|With the release of the song "Oh My God" on the End of Days soundtrack last November, Axl Rose fans had some hope that the fabled new Guns N' Roses album, Chinese Democracy, might soon see the light of day. Better keep hoping.
"There's not a release date right now, not that I'm aware of," says Nine Inch Nails guitarist Robin Finck, who teamed with Rose for much of the album before quitting in frustration. "And I would know."
A publicity spokesperson at Interscope Records, GN'R's label, confirmed that the album does not currently appear on the schedule of upcoming releases for 2000, even as a title TBD (with release date "to be determined").
Finck laughs at a comparison to Brian Wilson's legendary Beach Boys album, Smile, and notes the similarities. (Wilson worked feverishly on the record throughout the mid-'60s but was never able to coherently complete it. It remains one of the great lost albums of rock.)
"Yeah," Finck chuckles. "It was great for a while, but then it became terribly frustrating not seeing anything completed because no lyrics were finished." Adding to the frustration was that Finck had passed on the chance to work with Trent Reznor on NIN's latest, The Fragile, in order to do the Rose sessions.
"It's one of the reasons I'm not there anymore. No one song was ever completed — and I was there for two and a half years."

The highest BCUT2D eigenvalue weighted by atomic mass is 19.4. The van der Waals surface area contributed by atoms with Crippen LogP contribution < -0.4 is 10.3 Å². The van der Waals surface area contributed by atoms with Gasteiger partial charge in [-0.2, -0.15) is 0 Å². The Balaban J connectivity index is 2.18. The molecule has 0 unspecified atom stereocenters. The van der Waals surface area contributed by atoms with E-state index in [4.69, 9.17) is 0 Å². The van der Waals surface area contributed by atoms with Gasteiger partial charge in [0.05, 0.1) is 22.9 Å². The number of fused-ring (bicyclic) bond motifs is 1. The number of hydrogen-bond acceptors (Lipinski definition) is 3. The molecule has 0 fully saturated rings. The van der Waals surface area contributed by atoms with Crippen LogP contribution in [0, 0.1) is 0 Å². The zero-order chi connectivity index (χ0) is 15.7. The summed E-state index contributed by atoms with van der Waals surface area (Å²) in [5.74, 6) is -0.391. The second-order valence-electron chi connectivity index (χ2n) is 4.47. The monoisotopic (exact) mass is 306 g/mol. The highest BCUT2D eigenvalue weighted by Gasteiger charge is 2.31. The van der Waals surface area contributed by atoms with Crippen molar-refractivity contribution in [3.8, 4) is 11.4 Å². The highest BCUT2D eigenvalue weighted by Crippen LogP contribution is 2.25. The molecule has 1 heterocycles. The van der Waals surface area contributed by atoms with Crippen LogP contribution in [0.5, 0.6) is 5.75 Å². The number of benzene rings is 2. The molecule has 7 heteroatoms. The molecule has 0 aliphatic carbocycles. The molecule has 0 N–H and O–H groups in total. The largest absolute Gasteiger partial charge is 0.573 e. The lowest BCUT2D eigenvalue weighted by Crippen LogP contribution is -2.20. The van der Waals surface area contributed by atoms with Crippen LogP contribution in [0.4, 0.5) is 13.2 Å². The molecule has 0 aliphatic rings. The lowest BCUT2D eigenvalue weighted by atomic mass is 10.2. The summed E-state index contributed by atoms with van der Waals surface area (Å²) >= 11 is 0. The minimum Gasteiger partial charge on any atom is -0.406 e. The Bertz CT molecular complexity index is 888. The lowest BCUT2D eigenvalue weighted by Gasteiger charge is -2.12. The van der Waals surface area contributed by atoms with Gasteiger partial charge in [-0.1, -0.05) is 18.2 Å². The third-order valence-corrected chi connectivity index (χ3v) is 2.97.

But even after working endlessly on the GN'R album, Finck is unable to speculate on how it's going to turn out.
"I'd helped write and arrange and recorded enough songs for several records," he says. "Honestly, we recorded so many different song ideas and completed so many different types of songs — from quiet, very simple traditional piano songs to 16 stereo tracks of keyboard blur and everything in between."
But, he notes, "most of the stronger songs that ended up on A-lists when I was there were huge rock songs, built for the masses, really guitar-driven."
Finck has heard little since then from Rose, who is the only remaining member of the Guns N' Roses lineup after buying the rights to the name from former guitarist Slash.
"When he finishes the lyrics, I assume [the songs] are going to be released," Finck says. "I hope they turn out great. There's a lot of potential there."
- Mark Brown